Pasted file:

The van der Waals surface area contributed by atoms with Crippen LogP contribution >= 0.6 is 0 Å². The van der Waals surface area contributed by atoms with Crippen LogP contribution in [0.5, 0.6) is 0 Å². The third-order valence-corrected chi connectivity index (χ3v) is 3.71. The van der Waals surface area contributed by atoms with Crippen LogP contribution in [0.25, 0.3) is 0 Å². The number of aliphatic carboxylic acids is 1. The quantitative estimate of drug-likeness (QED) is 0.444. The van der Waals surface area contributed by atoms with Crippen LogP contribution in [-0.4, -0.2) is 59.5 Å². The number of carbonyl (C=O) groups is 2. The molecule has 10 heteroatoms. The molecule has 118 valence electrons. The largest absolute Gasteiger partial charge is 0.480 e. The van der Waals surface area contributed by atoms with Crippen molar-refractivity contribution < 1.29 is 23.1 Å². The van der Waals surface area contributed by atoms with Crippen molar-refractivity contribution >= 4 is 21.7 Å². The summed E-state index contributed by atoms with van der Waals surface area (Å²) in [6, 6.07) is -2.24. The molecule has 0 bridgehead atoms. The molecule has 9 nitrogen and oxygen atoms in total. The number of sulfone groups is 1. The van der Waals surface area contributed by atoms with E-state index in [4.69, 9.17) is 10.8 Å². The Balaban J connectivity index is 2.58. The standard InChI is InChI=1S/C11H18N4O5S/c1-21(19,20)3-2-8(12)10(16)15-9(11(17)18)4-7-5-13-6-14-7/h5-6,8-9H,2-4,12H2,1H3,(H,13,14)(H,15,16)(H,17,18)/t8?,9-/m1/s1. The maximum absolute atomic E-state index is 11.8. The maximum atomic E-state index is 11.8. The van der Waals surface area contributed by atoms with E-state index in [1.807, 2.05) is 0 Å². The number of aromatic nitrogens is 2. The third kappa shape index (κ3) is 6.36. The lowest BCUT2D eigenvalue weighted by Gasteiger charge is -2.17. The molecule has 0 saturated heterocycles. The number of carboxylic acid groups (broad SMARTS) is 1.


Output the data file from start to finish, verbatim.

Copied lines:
The van der Waals surface area contributed by atoms with Crippen LogP contribution >= 0.6 is 0 Å². The van der Waals surface area contributed by atoms with Crippen LogP contribution in [0.5, 0.6) is 0 Å². The third-order valence-corrected chi connectivity index (χ3v) is 3.71. The van der Waals surface area contributed by atoms with Crippen LogP contribution in [0.25, 0.3) is 0 Å². The number of aliphatic carboxylic acids is 1. The quantitative estimate of drug-likeness (QED) is 0.444. The van der Waals surface area contributed by atoms with Crippen LogP contribution in [-0.4, -0.2) is 59.5 Å². The number of carbonyl (C=O) groups is 2. The molecule has 10 heteroatoms. The molecule has 118 valence electrons. The largest absolute Gasteiger partial charge is 0.480 e. The van der Waals surface area contributed by atoms with Crippen molar-refractivity contribution < 1.29 is 23.1 Å². The van der Waals surface area contributed by atoms with Crippen molar-refractivity contribution >= 4 is 21.7 Å². The summed E-state index contributed by atoms with van der Waals surface area (Å²) in [6, 6.07) is -2.24. The molecule has 0 bridgehead atoms. The molecule has 9 nitrogen and oxygen atoms in total. The number of sulfone groups is 1. The van der Waals surface area contributed by atoms with E-state index in [4.69, 9.17) is 10.8 Å². The Balaban J connectivity index is 2.58. The standard InChI is InChI=1S/C11H18N4O5S/c1-21(19,20)3-2-8(12)10(16)15-9(11(17)18)4-7-5-13-6-14-7/h5-6,8-9H,2-4,12H2,1H3,(H,13,14)(H,15,16)(H,17,18)/t8?,9-/m1/s1. The maximum absolute atomic E-state index is 11.8. The maximum atomic E-state index is 11.8. The van der Waals surface area contributed by atoms with E-state index in [1.807, 2.05) is 0 Å². The number of aromatic nitrogens is 2. The third kappa shape index (κ3) is 6.36. The lowest BCUT2D eigenvalue weighted by Gasteiger charge is -2.17. The molecule has 0 saturated heterocycles. The number of carboxylic acid groups (broad SMARTS) is 1.